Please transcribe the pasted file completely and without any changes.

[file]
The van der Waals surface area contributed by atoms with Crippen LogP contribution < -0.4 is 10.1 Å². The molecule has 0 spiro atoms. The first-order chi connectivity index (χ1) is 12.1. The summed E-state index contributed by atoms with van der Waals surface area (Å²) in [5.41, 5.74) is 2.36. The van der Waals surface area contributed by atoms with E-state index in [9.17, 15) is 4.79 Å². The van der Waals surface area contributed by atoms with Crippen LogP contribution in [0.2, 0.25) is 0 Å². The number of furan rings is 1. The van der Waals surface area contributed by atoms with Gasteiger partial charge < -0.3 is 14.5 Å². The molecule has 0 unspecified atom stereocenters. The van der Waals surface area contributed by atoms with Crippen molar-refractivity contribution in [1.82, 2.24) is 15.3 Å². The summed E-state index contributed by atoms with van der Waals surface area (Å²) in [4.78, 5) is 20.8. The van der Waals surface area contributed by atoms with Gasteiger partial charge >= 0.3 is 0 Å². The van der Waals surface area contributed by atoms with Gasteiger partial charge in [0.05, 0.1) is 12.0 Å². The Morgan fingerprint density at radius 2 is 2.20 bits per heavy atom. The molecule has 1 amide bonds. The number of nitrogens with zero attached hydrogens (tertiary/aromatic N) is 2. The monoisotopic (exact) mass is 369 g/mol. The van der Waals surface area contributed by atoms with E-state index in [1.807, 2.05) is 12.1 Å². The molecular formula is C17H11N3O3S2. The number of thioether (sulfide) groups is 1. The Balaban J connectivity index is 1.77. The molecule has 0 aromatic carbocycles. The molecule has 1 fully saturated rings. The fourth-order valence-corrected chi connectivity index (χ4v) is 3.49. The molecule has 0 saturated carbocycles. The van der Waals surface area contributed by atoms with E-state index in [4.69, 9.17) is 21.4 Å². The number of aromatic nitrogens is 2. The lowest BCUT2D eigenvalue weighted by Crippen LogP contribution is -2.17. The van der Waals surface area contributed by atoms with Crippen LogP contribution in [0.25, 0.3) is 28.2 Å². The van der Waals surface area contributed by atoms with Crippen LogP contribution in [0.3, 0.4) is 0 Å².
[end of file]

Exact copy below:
The van der Waals surface area contributed by atoms with Crippen LogP contribution < -0.4 is 10.1 Å². The molecule has 0 spiro atoms. The first-order chi connectivity index (χ1) is 12.1. The summed E-state index contributed by atoms with van der Waals surface area (Å²) in [5.41, 5.74) is 2.36. The van der Waals surface area contributed by atoms with E-state index in [9.17, 15) is 4.79 Å². The van der Waals surface area contributed by atoms with Crippen LogP contribution in [0.2, 0.25) is 0 Å². The number of furan rings is 1. The van der Waals surface area contributed by atoms with Gasteiger partial charge < -0.3 is 14.5 Å². The molecule has 0 unspecified atom stereocenters. The van der Waals surface area contributed by atoms with Crippen molar-refractivity contribution in [1.82, 2.24) is 15.3 Å². The summed E-state index contributed by atoms with van der Waals surface area (Å²) in [4.78, 5) is 20.8. The van der Waals surface area contributed by atoms with Gasteiger partial charge >= 0.3 is 0 Å². The van der Waals surface area contributed by atoms with Gasteiger partial charge in [0.05, 0.1) is 12.0 Å². The Morgan fingerprint density at radius 2 is 2.20 bits per heavy atom. The molecule has 1 amide bonds. The number of nitrogens with zero attached hydrogens (tertiary/aromatic N) is 2. The monoisotopic (exact) mass is 369 g/mol. The van der Waals surface area contributed by atoms with E-state index in [1.807, 2.05) is 12.1 Å². The molecular formula is C17H11N3O3S2. The number of thioether (sulfide) groups is 1. The Balaban J connectivity index is 1.77. The molecule has 0 aromatic carbocycles. The molecule has 1 fully saturated rings. The fourth-order valence-corrected chi connectivity index (χ4v) is 3.49. The molecule has 0 saturated carbocycles. The van der Waals surface area contributed by atoms with E-state index in [4.69, 9.17) is 21.4 Å². The number of aromatic nitrogens is 2. The lowest BCUT2D eigenvalue weighted by Crippen LogP contribution is -2.17. The van der Waals surface area contributed by atoms with Crippen LogP contribution in [0.25, 0.3) is 28.2 Å². The van der Waals surface area contributed by atoms with Crippen LogP contribution in [0.3, 0.4) is 0 Å².